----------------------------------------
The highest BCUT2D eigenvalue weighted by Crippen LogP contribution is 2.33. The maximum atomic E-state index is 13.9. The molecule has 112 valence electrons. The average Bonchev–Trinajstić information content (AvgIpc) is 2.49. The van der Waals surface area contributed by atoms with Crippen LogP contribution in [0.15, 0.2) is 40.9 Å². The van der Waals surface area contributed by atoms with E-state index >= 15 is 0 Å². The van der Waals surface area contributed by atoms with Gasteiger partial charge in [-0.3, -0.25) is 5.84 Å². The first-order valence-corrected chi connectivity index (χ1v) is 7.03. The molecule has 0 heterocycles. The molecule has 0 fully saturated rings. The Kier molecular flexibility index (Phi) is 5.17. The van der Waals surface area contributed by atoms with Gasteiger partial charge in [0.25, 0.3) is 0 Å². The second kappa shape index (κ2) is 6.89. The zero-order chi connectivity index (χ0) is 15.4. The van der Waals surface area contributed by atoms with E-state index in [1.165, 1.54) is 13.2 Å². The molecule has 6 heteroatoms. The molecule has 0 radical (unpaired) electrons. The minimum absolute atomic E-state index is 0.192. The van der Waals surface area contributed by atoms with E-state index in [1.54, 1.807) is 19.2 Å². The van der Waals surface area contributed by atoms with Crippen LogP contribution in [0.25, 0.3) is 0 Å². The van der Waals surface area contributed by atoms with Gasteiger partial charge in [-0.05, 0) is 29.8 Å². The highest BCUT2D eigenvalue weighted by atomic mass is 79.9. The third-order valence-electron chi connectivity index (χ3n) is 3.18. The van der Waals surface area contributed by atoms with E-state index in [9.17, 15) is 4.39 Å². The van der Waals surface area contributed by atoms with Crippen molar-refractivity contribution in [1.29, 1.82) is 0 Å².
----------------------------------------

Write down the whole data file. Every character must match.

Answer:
The highest BCUT2D eigenvalue weighted by Crippen LogP contribution is 2.33. The maximum atomic E-state index is 13.9. The molecule has 112 valence electrons. The average Bonchev–Trinajstić information content (AvgIpc) is 2.49. The van der Waals surface area contributed by atoms with Crippen LogP contribution in [0.15, 0.2) is 40.9 Å². The van der Waals surface area contributed by atoms with E-state index >= 15 is 0 Å². The van der Waals surface area contributed by atoms with Gasteiger partial charge in [-0.3, -0.25) is 5.84 Å². The first-order valence-corrected chi connectivity index (χ1v) is 7.03. The molecule has 0 heterocycles. The molecule has 0 fully saturated rings. The Kier molecular flexibility index (Phi) is 5.17. The van der Waals surface area contributed by atoms with Gasteiger partial charge in [0.25, 0.3) is 0 Å². The second kappa shape index (κ2) is 6.89. The zero-order chi connectivity index (χ0) is 15.4. The van der Waals surface area contributed by atoms with E-state index in [1.165, 1.54) is 13.2 Å². The molecule has 6 heteroatoms. The molecule has 0 radical (unpaired) electrons. The minimum absolute atomic E-state index is 0.192. The van der Waals surface area contributed by atoms with E-state index in [1.54, 1.807) is 19.2 Å². The van der Waals surface area contributed by atoms with Crippen LogP contribution in [0.25, 0.3) is 0 Å². The van der Waals surface area contributed by atoms with Gasteiger partial charge in [-0.05, 0) is 29.8 Å². The highest BCUT2D eigenvalue weighted by atomic mass is 79.9. The third-order valence-electron chi connectivity index (χ3n) is 3.18. The van der Waals surface area contributed by atoms with E-state index in [9.17, 15) is 4.39 Å². The van der Waals surface area contributed by atoms with Crippen molar-refractivity contribution in [1.29, 1.82) is 0 Å².